Landon Coats on his portfolio website and blog.
Let’s call this the inaugural entry into the ongoing series of posts about what I learned working on the websites for my wonderful clients. As I’m continuing to develop and grow this business of mine, I’m also looking into how other designers of all types grow their own business and audience.
I’m not trying to compare myself to them. Down that way is nothing but dissatisfaction. What I am trying to do is learn about what inspires them and figure out how they grew their own audience.
What I’m learning is they’re all teaching what they know and have learned through working with their own clients. Passing on knowledge is a great way to help inspire others while also building a dedicated following. That’s what I’m working on now and I encourage everyone reading this to do the same thing.
How it all started with Landon
I went to film school in Orange County with Landon. I had already graduated, but after working on some student films with him, we developed a good friendship. I shot a few of his films before deciding to move on to designing websites and tools on Squarespace.
Landon’s need for a great looking and functional website that could showcase his talent came at exactly the right time. I could provide him with just such a website. I was looking for ways to expand my own portfolio and blog, so all the stars aligned with this partnership.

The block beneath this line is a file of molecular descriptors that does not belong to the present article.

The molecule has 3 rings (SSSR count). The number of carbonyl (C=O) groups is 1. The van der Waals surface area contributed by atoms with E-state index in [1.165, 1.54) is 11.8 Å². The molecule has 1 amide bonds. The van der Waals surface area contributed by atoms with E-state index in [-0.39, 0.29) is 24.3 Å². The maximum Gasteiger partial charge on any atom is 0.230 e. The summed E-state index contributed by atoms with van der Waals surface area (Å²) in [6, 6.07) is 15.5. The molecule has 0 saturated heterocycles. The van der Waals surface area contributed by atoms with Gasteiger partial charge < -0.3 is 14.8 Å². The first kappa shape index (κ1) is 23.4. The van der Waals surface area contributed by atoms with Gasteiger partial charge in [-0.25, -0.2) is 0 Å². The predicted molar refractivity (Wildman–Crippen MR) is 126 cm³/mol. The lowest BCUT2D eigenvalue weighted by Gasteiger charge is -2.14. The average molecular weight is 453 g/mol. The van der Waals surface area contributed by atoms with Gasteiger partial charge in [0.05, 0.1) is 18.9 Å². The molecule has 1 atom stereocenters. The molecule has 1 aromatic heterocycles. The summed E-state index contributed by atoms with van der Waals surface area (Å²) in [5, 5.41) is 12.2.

I got to work building out his website, he wrote a wonderful guest blog post for my site, and we rode off into the proverbial website sunset together.
The business of Landon Coats
Working with Landon gave me the opportunity to make sure that all my website building plans, tools, and ideas were actually functional. His website build has been one of the most invaluable projects to date because it proved to me that working with someone else to make a complete website within two short weeks was actually possible.
So thank you, Landon. I’ve said it before and I’ll say it again—you’re awesome.
Following our mutual agreement to work together, I set about bombarding him with everything I would need to create the website. Okay, it probably wasn’t such an onslaught of tasks that I threw his way, but I do need a lot of images and text from each of my clients before I can start building their website.
It’s my belief that I can’t tell their story nearly as well as they can, even for someone I’ve known for as long as I’ve known Landon.
I made him his own client portal on my website. I shared some Google Docs to fill out with him. I invited him to a private Trello board. I was in regular email contact with him.
I... Well, I gave him too much stuff.
He was great and took everything in stride, but I realized that half of everything I was sending him was superfluous.
Did I need to make an entire client portal page for him? Nope! Trello does essentially the same thing, it’s way more collaborative, and it runs in real time.
Did I need to throw Google Docs at him? Nope! Now I’ve got three Google Forms that ask about their personal information, their business basics, and who they believe their ideal customer is. It’s much more engaging.
Did I need to be in constant email contact with him? Nop— Well, kind of. This one may be a necessity depending on what I’m emailing someone about. I’ve had Landon’s phone number for a long time, so texting him worked just as well. That may not always be the case for a client so email is still essential. Sigh.
I feel the interactions I have with my clients are now more streamlined. I learned that removing all the cruft in my process made everything more efficient and enjoyable.